In October of 1718, ancient live oak trunks still standing in 2010 sheltered the pirate Edward Teach, known as Blackbeard, camped with a band of high-profile pirates on Springer’s Point in Ocracoke, North Carolina. From the 8-foot elevation above the surrounding Atlantic Ocean, they maintained watch from the shadows that soften the glare of the maritime sun. The sandy high ground, known as a hammock, looked seaward on November 22nd as Blackbeard, shot 5 times and suffering 20 cuts, died in a pirate-military battle immediately offshore.
One hundred and twenty-six acres of the overseeing hammock now belong to the public, courtesy of the North Carolina Coastal Land Trust. Springer’s Point Nature Preserve commences off of a quiet street in Ocracoke Village, where a footpath shared with king snakes leads into the campsite after passing the 1977-era gravesite of a wealthy industrialist buried together with an Ocracoke wild pony.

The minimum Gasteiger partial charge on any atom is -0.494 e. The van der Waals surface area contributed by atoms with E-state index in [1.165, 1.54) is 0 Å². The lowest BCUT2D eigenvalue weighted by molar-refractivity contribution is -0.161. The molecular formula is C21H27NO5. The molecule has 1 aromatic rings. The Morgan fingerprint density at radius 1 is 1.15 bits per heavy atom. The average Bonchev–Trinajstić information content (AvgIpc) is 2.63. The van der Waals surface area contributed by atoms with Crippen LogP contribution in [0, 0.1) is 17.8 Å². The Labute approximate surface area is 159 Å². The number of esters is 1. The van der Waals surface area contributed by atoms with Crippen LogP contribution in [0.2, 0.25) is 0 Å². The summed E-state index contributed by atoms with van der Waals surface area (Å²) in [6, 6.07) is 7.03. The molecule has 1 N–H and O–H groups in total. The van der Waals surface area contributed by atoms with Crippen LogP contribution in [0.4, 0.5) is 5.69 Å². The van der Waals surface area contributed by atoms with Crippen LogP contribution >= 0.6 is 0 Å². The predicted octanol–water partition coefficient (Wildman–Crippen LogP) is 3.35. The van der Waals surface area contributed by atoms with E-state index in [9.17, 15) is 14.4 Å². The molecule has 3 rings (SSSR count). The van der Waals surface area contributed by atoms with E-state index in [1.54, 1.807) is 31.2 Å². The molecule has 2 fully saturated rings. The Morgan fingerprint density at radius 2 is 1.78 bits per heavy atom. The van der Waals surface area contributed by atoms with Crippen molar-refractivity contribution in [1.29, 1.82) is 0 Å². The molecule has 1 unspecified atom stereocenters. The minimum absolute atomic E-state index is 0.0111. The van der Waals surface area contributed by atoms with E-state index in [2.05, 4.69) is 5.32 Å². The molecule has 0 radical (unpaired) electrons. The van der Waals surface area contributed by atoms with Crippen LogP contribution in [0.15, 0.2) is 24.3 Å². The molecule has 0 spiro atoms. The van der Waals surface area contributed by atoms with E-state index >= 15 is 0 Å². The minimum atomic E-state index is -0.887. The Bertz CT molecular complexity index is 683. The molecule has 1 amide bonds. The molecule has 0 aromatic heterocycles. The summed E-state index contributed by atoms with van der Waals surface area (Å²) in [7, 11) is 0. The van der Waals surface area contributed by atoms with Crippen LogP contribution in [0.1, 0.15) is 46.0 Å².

Yards away, huge vacation houses aspire unsuccessfully to the elevated status of Blackbeard and his campsite. In a battle between grassroots regard for earth-based culture and real estate lobbying, the maritime high ground prevailed.